Located in the eastern part of Arizona, Petrified Forest National Park is a wonderland of spectacular desolation. Sixty-five miles west of Gallup, New Mexico on Interstate 40, Petrified Forest National Park is less than half-a-days drive from the South Rim of the Grand Canyon. Divided into two sections, connected by a half-mile wide strip of land, the Petrified Forest features the Painted Desert to the north, and a variety of ancient ruins, petroglyphs, and incredible deposits of fossilized wood to the south.
The Petrified Forest can be accessed through it's South Entrance off of US Highway 180, and the North Entrance directly off of Interstate 40 by taking exit 311. Made a National Park in 1972, the area was discovered by a United States Army survey team in the mid-1800's with amazing stories of a, "painted desert with trees turned to stone." However, the Painted Desert and Petrified Forest's history goes much further back.
Around 225 million years ago, this region was a grand forest of giant redwood trees located in a flood plain. A natural disaster of catastrophic proportion swept a large number of logs into this region where they were buried in fresh water sediments and silica rich volcanic ash. Over time, the silica laden water seeped into the logs, gradually replacing the wood with silica deposits. Due to a lack of oxygen, sunlight, and extreme pressure, the silica became quartz preserving the logs forever as petrified wood. Wind, erosion, water, and time exposed these petrified trees and they can be easily viewed today.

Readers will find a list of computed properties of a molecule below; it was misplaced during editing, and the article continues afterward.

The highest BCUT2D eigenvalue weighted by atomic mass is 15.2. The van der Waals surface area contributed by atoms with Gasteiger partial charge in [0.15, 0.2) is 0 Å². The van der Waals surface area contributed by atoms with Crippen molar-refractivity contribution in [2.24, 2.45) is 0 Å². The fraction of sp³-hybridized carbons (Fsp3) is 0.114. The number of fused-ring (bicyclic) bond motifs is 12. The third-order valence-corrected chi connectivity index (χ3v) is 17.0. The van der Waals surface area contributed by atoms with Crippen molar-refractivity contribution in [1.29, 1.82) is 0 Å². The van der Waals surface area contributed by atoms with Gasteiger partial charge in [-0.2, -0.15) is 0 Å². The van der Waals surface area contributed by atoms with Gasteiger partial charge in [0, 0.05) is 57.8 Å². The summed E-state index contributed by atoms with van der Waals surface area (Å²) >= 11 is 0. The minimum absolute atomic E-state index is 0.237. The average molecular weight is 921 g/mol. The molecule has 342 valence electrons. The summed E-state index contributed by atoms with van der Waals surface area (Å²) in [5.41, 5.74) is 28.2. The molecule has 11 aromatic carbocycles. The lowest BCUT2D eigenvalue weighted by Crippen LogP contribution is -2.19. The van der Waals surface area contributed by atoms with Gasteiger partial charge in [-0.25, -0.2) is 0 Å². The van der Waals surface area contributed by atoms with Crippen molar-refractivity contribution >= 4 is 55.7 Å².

There is evidence throughout the park of ancient Native American activity including Puerco Pueblo, located just south of the Santa Fe Railroad Tracks, and Newspaper Rock, located about one mile south of Puerco Pueblo. Puerco Pueblo is a pre-1400 ruin that at one time would have contained over 100 rooms and a bustling plaza along the banks of the Puerco River. There is evidence that these Native Americans had contact with both the Hopi and Havasupi Indians. It is believed that their culture was absorbed by one, or both of these tribes.
By the late 1800's, western expansion brought modern man into the Arizona desert. Commercial exploitation, treasure hunters, and souvenir collectors were rapidly destroying this natural treasure. A mill was built in near by Holbrook in 1897 to grind the trees into abrasives (although several cart loads of raw fossilized material was delivered, it never did go into operation), and in the region called Crystal Forest, the trees were literally dynamited to bits to extract the semi-precious crystals contained in the wood.
Today the Petrified Forest is over 93,000 acres of reserved lands that receives almost one-million visitors each year. The Painted Desert Visitors Center located in then northern part of the park offers full amenities including a gas station, restaurant, gift shop, a twenty minute film on the park, and a ranger station. The Rainbow Forest Museum located at the south entrance has a small gift shop with a snack bar, and a ranger station. Water can only be found at these two stations. The water at the Puerco Pueblo privy is not potable.